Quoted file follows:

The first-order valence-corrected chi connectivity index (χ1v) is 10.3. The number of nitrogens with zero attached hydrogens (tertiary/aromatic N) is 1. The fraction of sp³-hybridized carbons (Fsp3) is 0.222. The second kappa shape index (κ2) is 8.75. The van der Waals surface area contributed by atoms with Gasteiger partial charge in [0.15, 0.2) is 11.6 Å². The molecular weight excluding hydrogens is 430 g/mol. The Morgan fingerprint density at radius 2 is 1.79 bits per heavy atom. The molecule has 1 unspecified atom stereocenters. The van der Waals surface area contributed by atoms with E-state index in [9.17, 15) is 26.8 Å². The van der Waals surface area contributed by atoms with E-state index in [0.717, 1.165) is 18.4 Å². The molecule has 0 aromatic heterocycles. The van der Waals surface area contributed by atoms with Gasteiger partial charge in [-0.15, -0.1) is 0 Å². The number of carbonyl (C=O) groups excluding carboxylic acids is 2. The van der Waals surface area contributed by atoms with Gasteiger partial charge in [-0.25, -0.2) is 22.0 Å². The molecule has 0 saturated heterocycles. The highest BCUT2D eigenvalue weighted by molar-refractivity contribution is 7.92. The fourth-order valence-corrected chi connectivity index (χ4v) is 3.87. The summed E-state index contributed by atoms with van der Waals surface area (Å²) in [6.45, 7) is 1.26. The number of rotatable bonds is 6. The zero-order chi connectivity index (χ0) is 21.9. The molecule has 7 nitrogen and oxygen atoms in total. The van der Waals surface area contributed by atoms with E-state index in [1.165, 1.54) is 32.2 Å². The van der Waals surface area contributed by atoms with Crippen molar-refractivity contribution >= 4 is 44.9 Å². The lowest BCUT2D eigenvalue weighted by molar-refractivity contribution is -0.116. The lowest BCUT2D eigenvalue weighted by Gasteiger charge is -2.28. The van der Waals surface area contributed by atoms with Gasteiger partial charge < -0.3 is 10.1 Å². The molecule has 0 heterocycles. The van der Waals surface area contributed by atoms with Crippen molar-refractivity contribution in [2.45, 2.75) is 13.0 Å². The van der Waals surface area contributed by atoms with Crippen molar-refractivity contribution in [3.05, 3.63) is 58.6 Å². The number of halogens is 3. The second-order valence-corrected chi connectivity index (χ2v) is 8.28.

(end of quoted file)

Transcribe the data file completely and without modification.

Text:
The first-order valence-corrected chi connectivity index (χ1v) is 10.3. The number of nitrogens with zero attached hydrogens (tertiary/aromatic N) is 1. The fraction of sp³-hybridized carbons (Fsp3) is 0.222. The second kappa shape index (κ2) is 8.75. The van der Waals surface area contributed by atoms with Gasteiger partial charge in [0.15, 0.2) is 11.6 Å². The molecular weight excluding hydrogens is 430 g/mol. The Morgan fingerprint density at radius 2 is 1.79 bits per heavy atom. The molecule has 1 unspecified atom stereocenters. The van der Waals surface area contributed by atoms with E-state index in [9.17, 15) is 26.8 Å². The van der Waals surface area contributed by atoms with E-state index in [0.717, 1.165) is 18.4 Å². The molecule has 0 aromatic heterocycles. The van der Waals surface area contributed by atoms with Gasteiger partial charge in [-0.15, -0.1) is 0 Å². The number of carbonyl (C=O) groups excluding carboxylic acids is 2. The van der Waals surface area contributed by atoms with Gasteiger partial charge in [-0.25, -0.2) is 22.0 Å². The molecule has 0 saturated heterocycles. The highest BCUT2D eigenvalue weighted by molar-refractivity contribution is 7.92. The fourth-order valence-corrected chi connectivity index (χ4v) is 3.87. The summed E-state index contributed by atoms with van der Waals surface area (Å²) in [6.45, 7) is 1.26. The number of rotatable bonds is 6. The zero-order chi connectivity index (χ0) is 21.9. The molecule has 7 nitrogen and oxygen atoms in total. The van der Waals surface area contributed by atoms with E-state index in [1.165, 1.54) is 32.2 Å². The van der Waals surface area contributed by atoms with Crippen molar-refractivity contribution >= 4 is 44.9 Å². The lowest BCUT2D eigenvalue weighted by molar-refractivity contribution is -0.116. The lowest BCUT2D eigenvalue weighted by Gasteiger charge is -2.28. The van der Waals surface area contributed by atoms with Gasteiger partial charge < -0.3 is 10.1 Å². The molecule has 0 heterocycles. The van der Waals surface area contributed by atoms with Crippen molar-refractivity contribution in [2.45, 2.75) is 13.0 Å². The van der Waals surface area contributed by atoms with Crippen molar-refractivity contribution in [3.05, 3.63) is 58.6 Å². The number of halogens is 3. The second-order valence-corrected chi connectivity index (χ2v) is 8.28.